Few people doubt that one day a full-fledged Palestinian state will appear on the political map of the world. And this day is inexorably approaching, and the wave of "Arab coups", most likely, will significantly speed up its creation.
When looking at the situation in the long term, the main question is not so much the very likelihood of the existence or viability of the Palestinian state, which should be taken for granted as the ability of Israel itself to survive. The question arises whether Israel will continue to exist as a Jewish state in 2048, the day of the proposed centenary since its foundation?
The essence of the issue is the problem of the survival of Israel, and is it even possible? In this formulation of the question, there are some, but small, reasons for doubting that in the future we will be able to see the state of Israel on the world political stage in a constant state.
One of the concerns is the vulnerability of its borders. Despite the fact that huge sums are spent from the state budget on security and strengthening of defense, as well as taking measures to erect physical barriers along the border line of the Jewish state with the Palestinian Authority, the situation on the other borders of Israel may worsen. Palestinians and Syrians in May and June 2011, the border with Israel was broken several times. And, since there were quite a lot of violators, the commanders of the Israeli troops were obliged to give an order to open fire, not at all wanting to kill dozens of young guys.
The situation is similar on the southern borders of Israel, in the border zone with Egypt, but the situation here is much more uncontrollable. The territory of the Sinai Peninsula is very extensive, and it is very difficult to patrol it. The effectiveness of the security system from the Egyptian side has fallen significantly, which is a side effect of the fall of the Hosni Mubarak regime, as a result: several attacks on Israeli convoys in the Negev desert. In the event of a wave of popular uprisings from Syria and Egypt to the territory of Jordan or the Palestinian Authority, Israel will face even worse consequences.
However, the presence of serious problems in the field of border security is not the only danger to Israel. Modern Israel is surrounded by countries with a young and fairly fast growing population, which makes the demographic situation in the region not the best way for the Jewish state. It is absolutely obvious that changing current trends is not easy at all. Therefore, it may very well be that Israel will have to deal with the construction of impregnable fortifications, like those located on the US-Mexican border. But the adoption of these measures to strengthen the borders will require huge investments from Israel, and besides this will isolate the state from the outside world, which will have a negative impact on everyday life inside the country.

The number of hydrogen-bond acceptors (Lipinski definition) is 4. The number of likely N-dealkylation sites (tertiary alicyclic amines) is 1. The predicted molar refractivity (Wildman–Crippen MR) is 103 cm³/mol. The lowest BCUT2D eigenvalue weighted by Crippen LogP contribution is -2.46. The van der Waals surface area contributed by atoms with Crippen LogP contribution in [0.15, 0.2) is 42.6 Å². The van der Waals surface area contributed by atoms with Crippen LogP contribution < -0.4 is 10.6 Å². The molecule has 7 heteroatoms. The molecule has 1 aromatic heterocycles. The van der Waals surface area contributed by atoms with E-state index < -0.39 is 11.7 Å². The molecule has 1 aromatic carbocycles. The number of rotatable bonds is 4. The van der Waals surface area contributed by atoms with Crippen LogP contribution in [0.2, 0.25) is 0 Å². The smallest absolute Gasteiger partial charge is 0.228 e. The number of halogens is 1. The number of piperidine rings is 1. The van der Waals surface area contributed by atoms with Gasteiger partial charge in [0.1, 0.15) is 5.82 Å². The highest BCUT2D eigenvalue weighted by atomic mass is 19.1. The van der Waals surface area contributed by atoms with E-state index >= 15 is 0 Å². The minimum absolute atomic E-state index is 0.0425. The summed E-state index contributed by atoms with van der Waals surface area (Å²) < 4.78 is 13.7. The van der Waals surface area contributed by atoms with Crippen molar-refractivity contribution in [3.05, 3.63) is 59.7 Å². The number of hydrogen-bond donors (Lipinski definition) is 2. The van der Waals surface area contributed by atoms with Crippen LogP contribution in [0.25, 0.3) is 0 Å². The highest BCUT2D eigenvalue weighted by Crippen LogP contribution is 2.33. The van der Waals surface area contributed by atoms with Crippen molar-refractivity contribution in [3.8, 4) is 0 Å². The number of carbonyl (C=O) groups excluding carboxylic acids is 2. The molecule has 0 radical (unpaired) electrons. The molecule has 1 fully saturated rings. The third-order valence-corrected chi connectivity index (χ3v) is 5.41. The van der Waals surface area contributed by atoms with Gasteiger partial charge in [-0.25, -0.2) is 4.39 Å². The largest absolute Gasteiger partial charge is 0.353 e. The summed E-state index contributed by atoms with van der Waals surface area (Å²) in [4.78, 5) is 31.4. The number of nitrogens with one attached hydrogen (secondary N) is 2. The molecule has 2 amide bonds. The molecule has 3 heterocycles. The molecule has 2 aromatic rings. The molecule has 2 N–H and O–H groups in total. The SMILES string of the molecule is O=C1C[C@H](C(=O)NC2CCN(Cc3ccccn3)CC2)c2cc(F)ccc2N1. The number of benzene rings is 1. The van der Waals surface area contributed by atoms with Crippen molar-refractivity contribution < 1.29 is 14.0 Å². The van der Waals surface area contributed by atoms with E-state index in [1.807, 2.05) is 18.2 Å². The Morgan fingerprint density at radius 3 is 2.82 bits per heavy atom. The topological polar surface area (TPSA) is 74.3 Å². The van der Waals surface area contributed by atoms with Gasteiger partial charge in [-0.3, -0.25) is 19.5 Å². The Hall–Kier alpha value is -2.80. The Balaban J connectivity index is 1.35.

Another reason that does not allow the Israelis to look to the future with confidence is the political consequences of the “Arab spring”. Fears of the possibility of Islamist regimes coming to power in Arab countries, who hate Israel fiercely and are ready for decisive action, are still relevant today.
In addition, under the influence of the events of the “Arab spring” the Palestinians became more self-confident, as evidenced by the statement made by Mr. Abbas in the UN demanding to recognize a Palestinian state. As a result, there is a gradual shift in the political balance in the region.
The third reason for doubting the future fate of Israel is the internal state of the state itself. The spirit of the pioneers is gradually fading away, and the Holocaust is losing ground as a unifying idea; therefore, Israel is no longer the state it was 60, 20 or even 10 years ago. Demographic trends show that change is inevitable, and the most rapidly growing categories of the population will be Orthodox Jews, Arabs and the second generation of immigrants from Russia. Over the next 30 anniversary, the development of the following trends is likely: the split of Israeli society will intensify, the population growth rate will decrease, and the state will become more closed and warlike than today. At the same time, the financial capacity of the state may deteriorate significantly, and citizens may lose their sense of duty, which previously forced young people to defend their homeland from weapons in hand, no questions asked.
Imagine Israel with problem borders, residents who are unable or unwilling to fight, as before, surrounded by aggressive and determined countries that also have chaos. It is worth looking at such a country, and questions about its viability will arise. Therefore, Israelis may soon have a difficult choice - either their state becomes a real fortress, or it becomes so weak that the emergence of a federation with a nascent Palestinian state seems quite likely, simply speaking, the implementation of the notorious “concept of a single state” by other means.
In the case of those who have the opportunity: young, educated and cosmopolitan citizens are likely to try to arrange their destiny in other countries, and their homeland, the dream of their ancestors to turn into an outer shell. The emotional slogan “Next year - to Jerusalem” will become an object of nostalgia, a dream that has not come true, and the noble impulses will die away, having met with the harsh demographic and geopolitical realities.